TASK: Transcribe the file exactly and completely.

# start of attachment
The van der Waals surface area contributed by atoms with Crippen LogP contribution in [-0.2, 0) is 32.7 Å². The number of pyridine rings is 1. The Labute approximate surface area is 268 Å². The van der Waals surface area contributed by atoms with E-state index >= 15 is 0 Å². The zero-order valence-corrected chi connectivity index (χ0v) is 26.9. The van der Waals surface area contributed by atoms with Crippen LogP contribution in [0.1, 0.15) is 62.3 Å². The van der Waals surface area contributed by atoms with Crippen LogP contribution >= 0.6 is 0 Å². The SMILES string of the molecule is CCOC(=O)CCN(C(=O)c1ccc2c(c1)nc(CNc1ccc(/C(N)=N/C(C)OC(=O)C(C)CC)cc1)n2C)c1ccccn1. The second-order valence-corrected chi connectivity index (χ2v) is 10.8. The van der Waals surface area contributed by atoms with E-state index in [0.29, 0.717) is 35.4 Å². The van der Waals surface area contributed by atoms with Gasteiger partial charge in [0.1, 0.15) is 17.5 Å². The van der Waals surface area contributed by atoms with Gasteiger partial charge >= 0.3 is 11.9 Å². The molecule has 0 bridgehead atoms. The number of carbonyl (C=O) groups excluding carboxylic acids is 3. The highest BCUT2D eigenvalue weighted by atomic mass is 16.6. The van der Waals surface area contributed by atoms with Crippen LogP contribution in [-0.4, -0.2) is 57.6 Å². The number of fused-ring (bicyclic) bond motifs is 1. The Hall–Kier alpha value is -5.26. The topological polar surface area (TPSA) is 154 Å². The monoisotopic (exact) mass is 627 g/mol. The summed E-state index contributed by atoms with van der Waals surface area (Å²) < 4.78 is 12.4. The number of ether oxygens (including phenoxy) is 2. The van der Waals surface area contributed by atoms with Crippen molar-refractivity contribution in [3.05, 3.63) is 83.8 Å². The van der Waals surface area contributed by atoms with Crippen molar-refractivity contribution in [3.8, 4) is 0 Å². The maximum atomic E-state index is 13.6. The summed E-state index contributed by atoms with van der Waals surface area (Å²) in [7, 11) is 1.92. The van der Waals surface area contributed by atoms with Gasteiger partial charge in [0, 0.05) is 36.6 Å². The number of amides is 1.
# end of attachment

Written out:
The van der Waals surface area contributed by atoms with Crippen LogP contribution in [-0.2, 0) is 32.7 Å². The number of pyridine rings is 1. The Labute approximate surface area is 268 Å². The van der Waals surface area contributed by atoms with E-state index >= 15 is 0 Å². The zero-order valence-corrected chi connectivity index (χ0v) is 26.9. The van der Waals surface area contributed by atoms with Crippen LogP contribution in [0.1, 0.15) is 62.3 Å². The van der Waals surface area contributed by atoms with Crippen LogP contribution >= 0.6 is 0 Å². The SMILES string of the molecule is CCOC(=O)CCN(C(=O)c1ccc2c(c1)nc(CNc1ccc(/C(N)=N/C(C)OC(=O)C(C)CC)cc1)n2C)c1ccccn1. The second-order valence-corrected chi connectivity index (χ2v) is 10.8. The van der Waals surface area contributed by atoms with E-state index in [0.29, 0.717) is 35.4 Å². The van der Waals surface area contributed by atoms with Gasteiger partial charge in [0.1, 0.15) is 17.5 Å². The van der Waals surface area contributed by atoms with Gasteiger partial charge >= 0.3 is 11.9 Å². The molecule has 0 bridgehead atoms. The number of carbonyl (C=O) groups excluding carboxylic acids is 3. The highest BCUT2D eigenvalue weighted by atomic mass is 16.6. The van der Waals surface area contributed by atoms with Crippen LogP contribution in [-0.4, -0.2) is 57.6 Å². The number of fused-ring (bicyclic) bond motifs is 1. The Hall–Kier alpha value is -5.26. The topological polar surface area (TPSA) is 154 Å². The monoisotopic (exact) mass is 627 g/mol. The summed E-state index contributed by atoms with van der Waals surface area (Å²) < 4.78 is 12.4. The number of ether oxygens (including phenoxy) is 2. The van der Waals surface area contributed by atoms with Crippen molar-refractivity contribution in [3.05, 3.63) is 83.8 Å². The van der Waals surface area contributed by atoms with Crippen molar-refractivity contribution in [3.8, 4) is 0 Å². The maximum atomic E-state index is 13.6. The summed E-state index contributed by atoms with van der Waals surface area (Å²) in [7, 11) is 1.92. The van der Waals surface area contributed by atoms with Gasteiger partial charge in [0, 0.05) is 36.6 Å². The number of amides is 1.